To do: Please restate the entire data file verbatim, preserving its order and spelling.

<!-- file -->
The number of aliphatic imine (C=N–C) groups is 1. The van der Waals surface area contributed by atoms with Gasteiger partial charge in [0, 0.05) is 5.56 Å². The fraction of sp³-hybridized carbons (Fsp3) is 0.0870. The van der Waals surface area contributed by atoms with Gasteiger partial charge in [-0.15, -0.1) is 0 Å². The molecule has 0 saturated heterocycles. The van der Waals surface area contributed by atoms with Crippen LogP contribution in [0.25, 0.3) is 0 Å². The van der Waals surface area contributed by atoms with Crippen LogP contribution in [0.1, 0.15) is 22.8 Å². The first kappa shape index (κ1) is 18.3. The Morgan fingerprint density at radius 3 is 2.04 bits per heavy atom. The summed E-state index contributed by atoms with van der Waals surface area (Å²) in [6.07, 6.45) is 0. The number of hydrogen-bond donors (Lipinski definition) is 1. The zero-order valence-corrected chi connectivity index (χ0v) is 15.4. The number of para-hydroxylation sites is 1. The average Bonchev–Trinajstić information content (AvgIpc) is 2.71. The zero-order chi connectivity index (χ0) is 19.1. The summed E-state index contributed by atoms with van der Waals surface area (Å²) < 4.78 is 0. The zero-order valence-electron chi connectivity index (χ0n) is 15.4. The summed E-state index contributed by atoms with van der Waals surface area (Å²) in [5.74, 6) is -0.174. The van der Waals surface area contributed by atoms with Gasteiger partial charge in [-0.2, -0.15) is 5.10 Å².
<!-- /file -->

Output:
The number of aliphatic imine (C=N–C) groups is 1. The van der Waals surface area contributed by atoms with Gasteiger partial charge in [0, 0.05) is 5.56 Å². The fraction of sp³-hybridized carbons (Fsp3) is 0.0870. The van der Waals surface area contributed by atoms with Gasteiger partial charge in [-0.15, -0.1) is 0 Å². The molecule has 0 saturated heterocycles. The van der Waals surface area contributed by atoms with Crippen LogP contribution in [0.25, 0.3) is 0 Å². The van der Waals surface area contributed by atoms with Crippen LogP contribution in [0.1, 0.15) is 22.8 Å². The first kappa shape index (κ1) is 18.3. The Morgan fingerprint density at radius 3 is 2.04 bits per heavy atom. The summed E-state index contributed by atoms with van der Waals surface area (Å²) in [6.07, 6.45) is 0. The number of hydrogen-bond donors (Lipinski definition) is 1. The zero-order valence-corrected chi connectivity index (χ0v) is 15.4. The number of para-hydroxylation sites is 1. The average Bonchev–Trinajstić information content (AvgIpc) is 2.71. The zero-order chi connectivity index (χ0) is 19.1. The summed E-state index contributed by atoms with van der Waals surface area (Å²) < 4.78 is 0. The zero-order valence-electron chi connectivity index (χ0n) is 15.4. The summed E-state index contributed by atoms with van der Waals surface area (Å²) in [5.74, 6) is -0.174. The van der Waals surface area contributed by atoms with Gasteiger partial charge in [-0.2, -0.15) is 5.10 Å².